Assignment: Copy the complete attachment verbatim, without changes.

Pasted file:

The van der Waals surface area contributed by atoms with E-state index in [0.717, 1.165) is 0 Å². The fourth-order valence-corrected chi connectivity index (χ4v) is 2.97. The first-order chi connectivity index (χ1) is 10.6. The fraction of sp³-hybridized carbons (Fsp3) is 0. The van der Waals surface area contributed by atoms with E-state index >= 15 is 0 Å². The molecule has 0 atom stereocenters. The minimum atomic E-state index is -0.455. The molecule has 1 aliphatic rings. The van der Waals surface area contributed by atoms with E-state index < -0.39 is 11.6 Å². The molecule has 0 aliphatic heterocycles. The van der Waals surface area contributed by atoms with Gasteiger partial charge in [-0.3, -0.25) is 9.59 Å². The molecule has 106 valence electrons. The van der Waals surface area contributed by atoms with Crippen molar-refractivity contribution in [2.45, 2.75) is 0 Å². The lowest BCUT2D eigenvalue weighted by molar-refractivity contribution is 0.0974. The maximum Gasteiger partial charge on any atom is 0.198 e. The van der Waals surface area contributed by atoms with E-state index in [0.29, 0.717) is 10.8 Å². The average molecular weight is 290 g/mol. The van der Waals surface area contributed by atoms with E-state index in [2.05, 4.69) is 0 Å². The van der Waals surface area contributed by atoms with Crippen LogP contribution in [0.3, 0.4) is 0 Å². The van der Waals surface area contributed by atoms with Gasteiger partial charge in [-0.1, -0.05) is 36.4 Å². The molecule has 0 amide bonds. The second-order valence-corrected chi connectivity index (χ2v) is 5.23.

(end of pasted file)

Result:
The van der Waals surface area contributed by atoms with E-state index in [0.717, 1.165) is 0 Å². The fourth-order valence-corrected chi connectivity index (χ4v) is 2.97. The first-order chi connectivity index (χ1) is 10.6. The fraction of sp³-hybridized carbons (Fsp3) is 0. The van der Waals surface area contributed by atoms with E-state index >= 15 is 0 Å². The molecule has 0 atom stereocenters. The minimum atomic E-state index is -0.455. The molecule has 1 aliphatic rings. The van der Waals surface area contributed by atoms with E-state index < -0.39 is 11.6 Å². The molecule has 0 aliphatic heterocycles. The van der Waals surface area contributed by atoms with Gasteiger partial charge in [-0.3, -0.25) is 9.59 Å². The molecule has 106 valence electrons. The van der Waals surface area contributed by atoms with Crippen molar-refractivity contribution in [2.45, 2.75) is 0 Å². The lowest BCUT2D eigenvalue weighted by molar-refractivity contribution is 0.0974. The maximum Gasteiger partial charge on any atom is 0.198 e. The van der Waals surface area contributed by atoms with E-state index in [0.29, 0.717) is 10.8 Å². The average molecular weight is 290 g/mol. The van der Waals surface area contributed by atoms with E-state index in [2.05, 4.69) is 0 Å². The van der Waals surface area contributed by atoms with Crippen LogP contribution in [0.3, 0.4) is 0 Å². The van der Waals surface area contributed by atoms with Gasteiger partial charge in [-0.1, -0.05) is 36.4 Å². The molecule has 0 amide bonds. The second-order valence-corrected chi connectivity index (χ2v) is 5.23.